On the flip side, homeschooling requires you as a parent to have the time to perform the actual task of homeschooling, but also provides a safe environment for your child where you can focus on their specific needs.
There are pros and con either way, and more importantly there is no concrete right or wrong answer.
What Do I Do? Tips To Get Started.
- Three laws guarantee your child’s right to an education: Section 504 of the Rehabilitation Act of 1973, the Individuals with Disabilities Act (IDEA) (1975, amended 2004), and the Americans with Disabilities Act (ADA) (1990) (links open in new tabs to the corresponding government pages)
- These Acts combined give your child the right to an education AND an education that is non-restrictive and accommodates special needs.
- It is the schools responsibility to meet your child’s needs, and to find the resources and/or personnel to do so.
- Note: You as a parent DO NOT have the right to determine if your child is eligible under the law. You CAN however, request your child be evaluated by the school, at the school’s expense, to see if he or she qualifies. You also have the right to appeal and request a second opinion from an independent entity.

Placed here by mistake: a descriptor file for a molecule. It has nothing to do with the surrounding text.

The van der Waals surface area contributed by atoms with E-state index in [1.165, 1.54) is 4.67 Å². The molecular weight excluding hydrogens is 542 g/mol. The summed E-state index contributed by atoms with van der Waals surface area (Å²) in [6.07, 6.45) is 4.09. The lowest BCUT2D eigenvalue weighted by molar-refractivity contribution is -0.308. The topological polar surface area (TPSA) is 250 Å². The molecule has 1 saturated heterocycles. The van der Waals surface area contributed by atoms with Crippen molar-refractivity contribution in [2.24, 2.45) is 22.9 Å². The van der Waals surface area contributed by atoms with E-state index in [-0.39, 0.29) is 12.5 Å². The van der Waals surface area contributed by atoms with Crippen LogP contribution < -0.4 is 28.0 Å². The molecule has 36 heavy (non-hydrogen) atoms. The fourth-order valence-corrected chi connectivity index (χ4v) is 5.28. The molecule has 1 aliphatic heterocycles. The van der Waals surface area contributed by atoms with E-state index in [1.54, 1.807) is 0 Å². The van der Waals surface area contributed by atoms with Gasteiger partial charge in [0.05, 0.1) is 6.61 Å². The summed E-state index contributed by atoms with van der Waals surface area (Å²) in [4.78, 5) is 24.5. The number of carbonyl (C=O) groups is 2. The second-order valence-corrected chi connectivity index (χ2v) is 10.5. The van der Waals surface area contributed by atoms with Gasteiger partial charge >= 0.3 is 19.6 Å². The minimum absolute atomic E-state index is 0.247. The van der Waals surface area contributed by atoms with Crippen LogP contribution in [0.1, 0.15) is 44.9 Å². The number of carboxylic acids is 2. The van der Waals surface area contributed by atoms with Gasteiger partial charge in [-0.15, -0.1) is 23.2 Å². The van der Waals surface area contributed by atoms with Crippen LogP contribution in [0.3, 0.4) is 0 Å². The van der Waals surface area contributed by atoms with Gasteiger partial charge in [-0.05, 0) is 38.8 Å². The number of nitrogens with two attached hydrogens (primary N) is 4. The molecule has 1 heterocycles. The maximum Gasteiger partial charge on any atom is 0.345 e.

- Schools are not required to evaluate your child simply because you request them to do so. If they do not feel that your child requires special accommodations to meet their education requirements, they have the right to refuse your request, but must provide options if you wish to appeal.
- Private special education schools are also an option. Depending on the severity of your child’s autism diagnosis, this may be an ideal choice. Unfortunately the costs associated with private education can be prohibitive for some. Since public schools are required to provide an education, there are not many resources available to help cover these costs. It is still worth researching since many grants and resources are local.
- Another option for education is homeschooling. If you decide to go this route, don’t let anyone judge you! It is a viable option for your child’s education, and is often used successfully by autism parents.
Weigh Your Options
Regardless of which option you choose, there will be pros and cons.
There is no absolute right or wrong answer.
What works best for one family, may not be the best choice for another.
What works best for the first few years of your child’s education, may not stay that way throughout all of their school years, and you may find that you need to make a change.